In the grey mist nothing was to be seen, or so it appeared. I ran fast, making jumps here and there. I yelled loudly, they were curses and shouts of joy. Growls were loud to the point that as they left my mouth, my throat hurt. Yet still I did it, because I wanted to express all of my anguish and joy of liberation which I thought I was experiencing. And when I was just about to make it out of the woods, I ran into something. I should’ve known, of course, what it was – I ran into it so many times before. Still somehow, I managed to forget each time. So much good time, so much forgotten in the midst of it. I hated the pain that pierced my head, I hated forgetting, but oh how I hated remembering! It would always appear just when I started to have a real good time. I looked at the wall that mounted above me, and I recalled more and more of the past instances. Resentments, pain, need for the cure, instantaneous relief, blinding intoxication, freedom at the tip of my tongue and all over my brain, and then – hitting the wall and all the self-loathing that came along with it…

No, that is not the wall to symbolize the isolation as in the great Pink Floyd album/movie, although in me past of self-destruction that certainly would come over for a visit and stay for a long time if I’d allow it… and I did.

Each time my mind wanted to party, even if it was a celebration of the day just for me, myself, and I, my body would perform all the necessary rituals, no matter how tired it may have been minutes prior. I’d run to the store to get booze so fast I’d beat an Olympic champion. And then the chug-chug-chug must-do and I was back in business of fun. Colors came back, and the reality would retreat. And since I could never stop if I started, I’d let party keep going. More beating Olympic champions would follow, and oh dear, how bad my stomach was ravaged, while my mind danced not realizing it was kept being raped!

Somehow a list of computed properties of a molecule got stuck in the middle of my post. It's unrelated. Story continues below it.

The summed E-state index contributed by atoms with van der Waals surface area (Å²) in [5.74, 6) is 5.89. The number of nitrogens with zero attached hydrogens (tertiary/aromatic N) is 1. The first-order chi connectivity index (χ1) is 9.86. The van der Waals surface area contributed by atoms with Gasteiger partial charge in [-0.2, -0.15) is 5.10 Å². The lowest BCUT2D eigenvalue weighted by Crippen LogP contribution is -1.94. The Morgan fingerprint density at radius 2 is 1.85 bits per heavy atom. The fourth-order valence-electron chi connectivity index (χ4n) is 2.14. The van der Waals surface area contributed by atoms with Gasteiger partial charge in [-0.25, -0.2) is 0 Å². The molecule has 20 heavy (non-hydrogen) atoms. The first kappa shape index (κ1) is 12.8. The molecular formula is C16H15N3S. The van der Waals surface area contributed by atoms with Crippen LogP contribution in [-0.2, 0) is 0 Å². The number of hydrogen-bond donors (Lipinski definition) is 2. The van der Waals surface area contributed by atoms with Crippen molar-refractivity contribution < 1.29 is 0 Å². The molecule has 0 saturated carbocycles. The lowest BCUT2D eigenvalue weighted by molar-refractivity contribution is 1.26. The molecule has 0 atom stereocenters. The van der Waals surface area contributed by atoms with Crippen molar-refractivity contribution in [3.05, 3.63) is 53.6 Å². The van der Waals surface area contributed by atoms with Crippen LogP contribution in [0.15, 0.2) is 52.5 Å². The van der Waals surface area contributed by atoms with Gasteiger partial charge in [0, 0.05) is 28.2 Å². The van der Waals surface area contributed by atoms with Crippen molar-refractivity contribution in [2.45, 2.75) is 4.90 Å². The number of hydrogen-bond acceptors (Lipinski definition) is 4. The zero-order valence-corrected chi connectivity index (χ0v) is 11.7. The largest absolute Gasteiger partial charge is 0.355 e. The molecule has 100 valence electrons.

And then would come that time when my spirit would be running in the grey mist of not seeing too clearly anymore and then BAM! I’d hit the wall. I’d be lying there wonder what the hell happened. Most of the time that would happen in the morning after. What a crash! Getting on with the day in “the morning after” was like a world war! And I could never learn from that lesson of which I had thousands.